Obviously not for everyone and more likely to offended than not Bad Grandpa is still a must see for all comedy fans and even if Jackass is not your usual cup of lime juice Bad Grandpa offers up a welcome deviation from the usual Jackass presentations and a showpiece for just how funny Knoxville is when given the right material.

4 knocked over penguins out of 5

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Reviewed by shawneofthedead 7 /10

Lewd, crude, tasteless - and incredibly fun.

In a world overrun by forgettable, banal reality television, Jackass has distinguished itself as a franchise with unexpected staying power. Who would have thought that a television show about pulling pranks on unsuspecting members of the public would go on to dominate the silver screen as well? That's precisely what Johnny Knoxville and his compatriots have done, however. Bad Grandpa marks the Jackass crew's fourth foray into the realm of feature films. The movie is itself more ambitious than its predecessors, betting that one character - an apparently doddering 86-year-old man - can carry an actual plot and an enormous arsenal of pranks. Surprisingly, it's a gamble that pays off: Bad Grandpa is frequently as funny as it is in bad taste.

The ostensible plot of it all goes something like this: Irving Zisman (Knoxville) is saddled with his grandson Billy (Jackson Nicoll) when his flaky daughter is sent to prison and his wife Ellie (Catherine Keener - yes, really!) passes away. Resolving to palm his grandson off to his ne'er-do-well son-in-law, Irving embarks on a road trip across America - an adventure that takes them from strip club to diner, from funeral to beauty pageant, and everything in between. Along the way, they meet people from all walks of life: most of them unsuspecting, several of them kind, all of them pretty good sports.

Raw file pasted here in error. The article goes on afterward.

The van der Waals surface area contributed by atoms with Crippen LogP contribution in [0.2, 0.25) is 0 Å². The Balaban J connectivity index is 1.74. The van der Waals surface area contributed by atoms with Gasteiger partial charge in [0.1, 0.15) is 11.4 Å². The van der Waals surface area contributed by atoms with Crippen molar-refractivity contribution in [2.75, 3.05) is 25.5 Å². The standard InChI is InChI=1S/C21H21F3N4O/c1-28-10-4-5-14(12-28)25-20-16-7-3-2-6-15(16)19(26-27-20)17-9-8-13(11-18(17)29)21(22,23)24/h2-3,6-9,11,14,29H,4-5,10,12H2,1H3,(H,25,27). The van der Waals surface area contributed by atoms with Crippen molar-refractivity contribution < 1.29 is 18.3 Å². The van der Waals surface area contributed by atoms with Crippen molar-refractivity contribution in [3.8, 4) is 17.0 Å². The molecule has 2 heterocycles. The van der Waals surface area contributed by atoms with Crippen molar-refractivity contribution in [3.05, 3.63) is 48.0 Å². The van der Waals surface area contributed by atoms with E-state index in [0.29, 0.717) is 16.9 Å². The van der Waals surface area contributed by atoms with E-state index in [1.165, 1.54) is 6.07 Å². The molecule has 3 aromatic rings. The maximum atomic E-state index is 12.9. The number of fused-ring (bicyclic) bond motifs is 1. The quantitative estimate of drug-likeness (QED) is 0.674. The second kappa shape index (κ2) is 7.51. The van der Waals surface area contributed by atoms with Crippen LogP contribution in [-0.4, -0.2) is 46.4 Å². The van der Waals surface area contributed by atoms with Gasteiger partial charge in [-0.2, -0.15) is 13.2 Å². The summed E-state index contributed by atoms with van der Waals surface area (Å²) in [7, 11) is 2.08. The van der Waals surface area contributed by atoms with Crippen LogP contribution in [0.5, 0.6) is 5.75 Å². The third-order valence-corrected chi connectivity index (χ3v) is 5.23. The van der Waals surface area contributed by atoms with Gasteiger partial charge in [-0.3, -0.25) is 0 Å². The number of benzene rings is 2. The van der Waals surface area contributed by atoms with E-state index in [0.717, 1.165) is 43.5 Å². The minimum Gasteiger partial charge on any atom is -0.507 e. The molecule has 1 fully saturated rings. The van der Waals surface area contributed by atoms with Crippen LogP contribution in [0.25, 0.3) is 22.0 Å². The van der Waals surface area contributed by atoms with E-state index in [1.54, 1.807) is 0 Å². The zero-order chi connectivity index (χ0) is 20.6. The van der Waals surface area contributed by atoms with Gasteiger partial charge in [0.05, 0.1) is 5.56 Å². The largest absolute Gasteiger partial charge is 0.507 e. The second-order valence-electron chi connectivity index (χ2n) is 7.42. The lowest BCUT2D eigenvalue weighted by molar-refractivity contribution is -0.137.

Much of the thrill of watching Bad Grandpa comes from knowing that it is a hidden-camera comedy - one that draws its greatest laughs and amusement from people who have no clue that Irving isn't actually a senior citizen. Many of the pranks border on the tasteless (Irving gets a crucial body part caught in a vending machine, grandpa and grandson engage in a flatulence contest in a diner with disastrous results), but the horrified looks on the faces of innocent passers-by make it all work. There are even some moments of inspired comic genius: chiefly, the set-pieces that take place in a strip club and at a beauty pageant. (To spoil you any further, dear reader, would be criminal.)

It takes a pair of seasoned performers not to crack and give the game away. Knoxville, of course, has years of experience and bodily injury under his belt, and he is astonishingly good at playing a bawdy old man with very few social (and some might say moral) filters. The great surprise is Nicoll, a child with the most perfectly deadpan of faces - he's hilariously convincing whether he's asking a complete stranger to adopt him or re-enacting a scenario reminiscent of Abigail Breslin's wildly inappropriate grind-bump dance in Little Miss Sunshine.

This is - evidently - very far from great cinema, even though director Jeff Tremaine does actually manage to sneak a little more sentiment and plot into the film than you might expect. But great cinema does not always equate into a fun, brainless night out at the cinema - which Bad Grandpa, if you set your expectations as low as they can go, will almost indubitably provide you.